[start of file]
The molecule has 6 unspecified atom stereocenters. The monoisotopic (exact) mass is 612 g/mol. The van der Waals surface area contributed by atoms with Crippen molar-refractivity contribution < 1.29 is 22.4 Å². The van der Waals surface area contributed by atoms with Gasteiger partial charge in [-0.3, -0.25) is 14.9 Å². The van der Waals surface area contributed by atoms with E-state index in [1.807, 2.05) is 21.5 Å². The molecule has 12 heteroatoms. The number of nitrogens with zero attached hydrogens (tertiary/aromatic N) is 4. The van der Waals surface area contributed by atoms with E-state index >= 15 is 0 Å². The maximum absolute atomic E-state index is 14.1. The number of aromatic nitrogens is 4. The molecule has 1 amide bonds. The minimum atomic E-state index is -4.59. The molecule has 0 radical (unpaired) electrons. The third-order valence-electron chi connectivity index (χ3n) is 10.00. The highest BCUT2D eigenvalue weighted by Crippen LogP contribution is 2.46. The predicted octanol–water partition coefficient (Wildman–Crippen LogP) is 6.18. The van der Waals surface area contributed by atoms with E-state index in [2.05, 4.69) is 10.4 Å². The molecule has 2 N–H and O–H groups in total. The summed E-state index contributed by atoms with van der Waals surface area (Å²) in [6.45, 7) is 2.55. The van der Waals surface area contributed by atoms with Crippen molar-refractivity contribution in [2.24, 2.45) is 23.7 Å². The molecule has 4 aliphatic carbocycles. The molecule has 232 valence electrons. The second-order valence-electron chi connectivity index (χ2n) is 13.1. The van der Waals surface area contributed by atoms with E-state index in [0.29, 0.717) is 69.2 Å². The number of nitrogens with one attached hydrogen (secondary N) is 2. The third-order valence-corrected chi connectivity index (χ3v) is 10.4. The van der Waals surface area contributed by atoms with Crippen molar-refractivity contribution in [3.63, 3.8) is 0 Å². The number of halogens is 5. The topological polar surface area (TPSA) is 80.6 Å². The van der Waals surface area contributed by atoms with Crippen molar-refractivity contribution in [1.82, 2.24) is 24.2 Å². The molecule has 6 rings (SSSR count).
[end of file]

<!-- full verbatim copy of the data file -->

The molecule has 6 unspecified atom stereocenters. The monoisotopic (exact) mass is 612 g/mol. The van der Waals surface area contributed by atoms with Crippen molar-refractivity contribution < 1.29 is 22.4 Å². The van der Waals surface area contributed by atoms with Gasteiger partial charge in [-0.3, -0.25) is 14.9 Å². The van der Waals surface area contributed by atoms with E-state index in [1.807, 2.05) is 21.5 Å². The molecule has 12 heteroatoms. The number of nitrogens with zero attached hydrogens (tertiary/aromatic N) is 4. The van der Waals surface area contributed by atoms with E-state index >= 15 is 0 Å². The maximum absolute atomic E-state index is 14.1. The number of aromatic nitrogens is 4. The molecule has 1 amide bonds. The minimum atomic E-state index is -4.59. The molecule has 0 radical (unpaired) electrons. The third-order valence-electron chi connectivity index (χ3n) is 10.00. The highest BCUT2D eigenvalue weighted by Crippen LogP contribution is 2.46. The predicted octanol–water partition coefficient (Wildman–Crippen LogP) is 6.18. The van der Waals surface area contributed by atoms with E-state index in [2.05, 4.69) is 10.4 Å². The molecule has 2 N–H and O–H groups in total. The summed E-state index contributed by atoms with van der Waals surface area (Å²) in [6.45, 7) is 2.55. The van der Waals surface area contributed by atoms with Crippen molar-refractivity contribution in [2.24, 2.45) is 23.7 Å². The molecule has 4 aliphatic carbocycles. The molecule has 232 valence electrons. The second-order valence-electron chi connectivity index (χ2n) is 13.1. The van der Waals surface area contributed by atoms with E-state index in [0.29, 0.717) is 69.2 Å². The number of nitrogens with one attached hydrogen (secondary N) is 2. The third-order valence-corrected chi connectivity index (χ3v) is 10.4. The van der Waals surface area contributed by atoms with Crippen molar-refractivity contribution in [3.63, 3.8) is 0 Å². The number of halogens is 5. The topological polar surface area (TPSA) is 80.6 Å². The van der Waals surface area contributed by atoms with Crippen molar-refractivity contribution in [1.82, 2.24) is 24.2 Å². The molecule has 6 rings (SSSR count).